Gannets (left) are the largest seabirds in the north Atlantic and hunt fish by diving from height into the sea at up to 60 miles per hour. Flying fish can make powerful, self-propelled leaps out of the water and into the sky, where their wing-like fins help them to glide over considerable distances.
The team from Imperial College London have taken inspiration from these behaviours in their prototype AquaMAV robot. The AquaMAV is designed to collect samples in situations such as monitoring water quality in reservoirs and measuring changes in ocean salinity to gauge the effects of climate change.
By examining the diving qualities of gannets and the leaping behaviour of flying fish, we can make an aerial drone that needs less on board control, making it more robust and more affordable to manufacture.
– Rob Siddall Department of Aeronautics
Currently, researchers generally have to use boats to manually collect water samples. AquaMAV is designed to be rapid, efficient, and more cost effective than this method. It can also carry out tests in dangerous situations such as in disaster zones or from locations currently inaccessible to people, such as deep under the ocean.
One of the current drawbacks for small scale flying robots is that they generally lack sufficient power to make the transition from water to the air. The team in today’s study say they have potentially overcome this problem with their drone by mimicking the way flying fish make ‘impulsive’ leaps from the water.
The AquaMAV uses carbon dioxide, which is stored internally, to propel itself out of the water. In the air, retractable wings are deployed to help it glide, much in the same way that fins help flying fish.
The drone only weighs 200 grams and can currently achieve speeds of around 30 miles per hour from a starting point beneath the water. It can make the aerial leap even if conditions on the surface are rough. The researchers say AquaMAV can currently fly around five kilometres to and from an analysis. The team say the aerial range would enable those analysing the samples to be at a safe distance away from a potentially hazardous situation.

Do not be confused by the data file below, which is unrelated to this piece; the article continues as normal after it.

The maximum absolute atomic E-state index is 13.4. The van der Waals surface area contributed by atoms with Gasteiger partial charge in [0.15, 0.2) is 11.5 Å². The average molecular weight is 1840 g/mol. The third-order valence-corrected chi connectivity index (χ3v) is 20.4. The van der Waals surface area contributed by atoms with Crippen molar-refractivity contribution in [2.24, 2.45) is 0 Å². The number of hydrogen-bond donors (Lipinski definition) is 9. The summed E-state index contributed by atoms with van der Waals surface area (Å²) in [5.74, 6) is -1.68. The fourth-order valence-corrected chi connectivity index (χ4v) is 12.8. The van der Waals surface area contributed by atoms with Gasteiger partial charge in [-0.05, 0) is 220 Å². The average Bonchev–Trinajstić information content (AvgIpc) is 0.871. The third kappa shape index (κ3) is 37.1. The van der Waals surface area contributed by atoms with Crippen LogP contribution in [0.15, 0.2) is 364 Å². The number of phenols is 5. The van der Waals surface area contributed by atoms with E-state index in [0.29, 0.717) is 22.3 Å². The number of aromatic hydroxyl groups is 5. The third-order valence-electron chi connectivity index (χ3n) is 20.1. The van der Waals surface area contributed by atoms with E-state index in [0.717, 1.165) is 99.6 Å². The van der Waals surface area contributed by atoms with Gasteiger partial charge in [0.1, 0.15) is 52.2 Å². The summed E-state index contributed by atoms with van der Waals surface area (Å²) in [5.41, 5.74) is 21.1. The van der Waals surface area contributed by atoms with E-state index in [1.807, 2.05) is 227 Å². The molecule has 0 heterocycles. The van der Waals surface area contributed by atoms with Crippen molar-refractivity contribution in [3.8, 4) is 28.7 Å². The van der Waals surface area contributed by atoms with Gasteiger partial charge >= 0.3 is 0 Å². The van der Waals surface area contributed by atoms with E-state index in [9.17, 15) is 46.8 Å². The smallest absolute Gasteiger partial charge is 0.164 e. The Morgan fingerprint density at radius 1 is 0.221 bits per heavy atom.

The research, part funded by the Engineering and Physical Sciences Research Council, is published in the journal Interface Focus.
Dr Mirko Kovac, the director of the Aerial Robotics Lab in Imperial’sDepartment of Aeronautics, said: “During an emergency scenario such as a major oil leak an AquaMav could fly and dive into isolated patch of water, where it could collect samples or loiter and record environmental data. The vehicle could then perform a short take-off and return to its launch site to submit samples for analysis. This would enable a fast, targeted response that could not be matched by the current methods.”
Previous studies have, for example, demonstrated the effectiveness of water sampling using drones that have large multi-rotational propellers. This approach is more complex, relying on very accurate sensing and control systems to maintain the drone in the air while sample probes are carefully lowered into the water to collect specimens.
The team say the advantage of their small, fixed-wing AquaMAV is that it can travel faster and over longer distances compared to hovering vehicles. The plunge diving approach, which mimics how the gannet dives, reduces the need for highly accurate control. This means that the AquaMAV would be more cost effective to manufacture because it needs less gadgetry, and more could be bought and deployed, to give a more in-depth analysis.
Rob Siddall, lead author and postgraduate from Imperial’s Department of Aeronautics, added: “We are really excited by our AquaMAV prototype. We believe we may have overcome the power density problem which makes launching out of the water so challenging for small drones. Nature often has an elegant way of solving engineering challenges. By examining the diving qualities of gannets and the leaping behaviour of flying fish, we can make an aerial drone that needs less on board control, making it more robust and more affordable to manufacture.”
The researchers are currently looking to collaborate with oceanographers and various water authorities to take their testing to the next stage. The aim is to deploy the robot in a wide variety of scenarios, to test the robot’s limits in waves, wind and weather, and examine the physics of high speed dives into water. An additional propulsion system is also under development to make the AquaMAV fully aquatic, capable of long periods of submarine operation.